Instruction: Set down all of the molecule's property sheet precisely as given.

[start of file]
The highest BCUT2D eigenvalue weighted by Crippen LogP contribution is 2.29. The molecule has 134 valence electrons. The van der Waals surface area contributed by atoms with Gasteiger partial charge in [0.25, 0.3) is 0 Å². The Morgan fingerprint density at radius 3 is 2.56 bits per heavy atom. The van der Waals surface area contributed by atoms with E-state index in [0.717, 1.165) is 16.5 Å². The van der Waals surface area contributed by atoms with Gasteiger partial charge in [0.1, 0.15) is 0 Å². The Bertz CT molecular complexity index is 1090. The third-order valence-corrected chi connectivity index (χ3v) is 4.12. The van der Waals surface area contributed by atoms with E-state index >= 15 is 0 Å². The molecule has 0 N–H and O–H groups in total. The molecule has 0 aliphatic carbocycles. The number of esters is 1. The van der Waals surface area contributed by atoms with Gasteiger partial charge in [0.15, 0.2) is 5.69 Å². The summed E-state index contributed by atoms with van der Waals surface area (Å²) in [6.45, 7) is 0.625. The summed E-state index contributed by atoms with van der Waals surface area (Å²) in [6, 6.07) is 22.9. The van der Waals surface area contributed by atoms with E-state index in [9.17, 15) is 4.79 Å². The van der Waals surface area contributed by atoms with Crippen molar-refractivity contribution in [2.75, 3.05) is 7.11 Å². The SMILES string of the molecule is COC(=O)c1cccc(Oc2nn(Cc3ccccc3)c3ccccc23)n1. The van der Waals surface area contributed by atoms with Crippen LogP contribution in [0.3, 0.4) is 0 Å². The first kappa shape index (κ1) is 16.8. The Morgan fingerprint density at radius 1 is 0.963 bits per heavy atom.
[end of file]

The highest BCUT2D eigenvalue weighted by Crippen LogP contribution is 2.29. The molecule has 134 valence electrons. The van der Waals surface area contributed by atoms with Gasteiger partial charge in [0.25, 0.3) is 0 Å². The Morgan fingerprint density at radius 3 is 2.56 bits per heavy atom. The van der Waals surface area contributed by atoms with E-state index in [0.717, 1.165) is 16.5 Å². The van der Waals surface area contributed by atoms with Gasteiger partial charge in [0.1, 0.15) is 0 Å². The Bertz CT molecular complexity index is 1090. The third-order valence-corrected chi connectivity index (χ3v) is 4.12. The van der Waals surface area contributed by atoms with E-state index >= 15 is 0 Å². The molecule has 0 N–H and O–H groups in total. The molecule has 0 aliphatic carbocycles. The number of esters is 1. The van der Waals surface area contributed by atoms with Gasteiger partial charge in [0.15, 0.2) is 5.69 Å². The summed E-state index contributed by atoms with van der Waals surface area (Å²) in [6.45, 7) is 0.625. The summed E-state index contributed by atoms with van der Waals surface area (Å²) in [6, 6.07) is 22.9. The van der Waals surface area contributed by atoms with E-state index in [9.17, 15) is 4.79 Å². The van der Waals surface area contributed by atoms with Crippen molar-refractivity contribution in [2.75, 3.05) is 7.11 Å². The SMILES string of the molecule is COC(=O)c1cccc(Oc2nn(Cc3ccccc3)c3ccccc23)n1. The van der Waals surface area contributed by atoms with Crippen LogP contribution in [0.3, 0.4) is 0 Å². The first kappa shape index (κ1) is 16.8. The Morgan fingerprint density at radius 1 is 0.963 bits per heavy atom.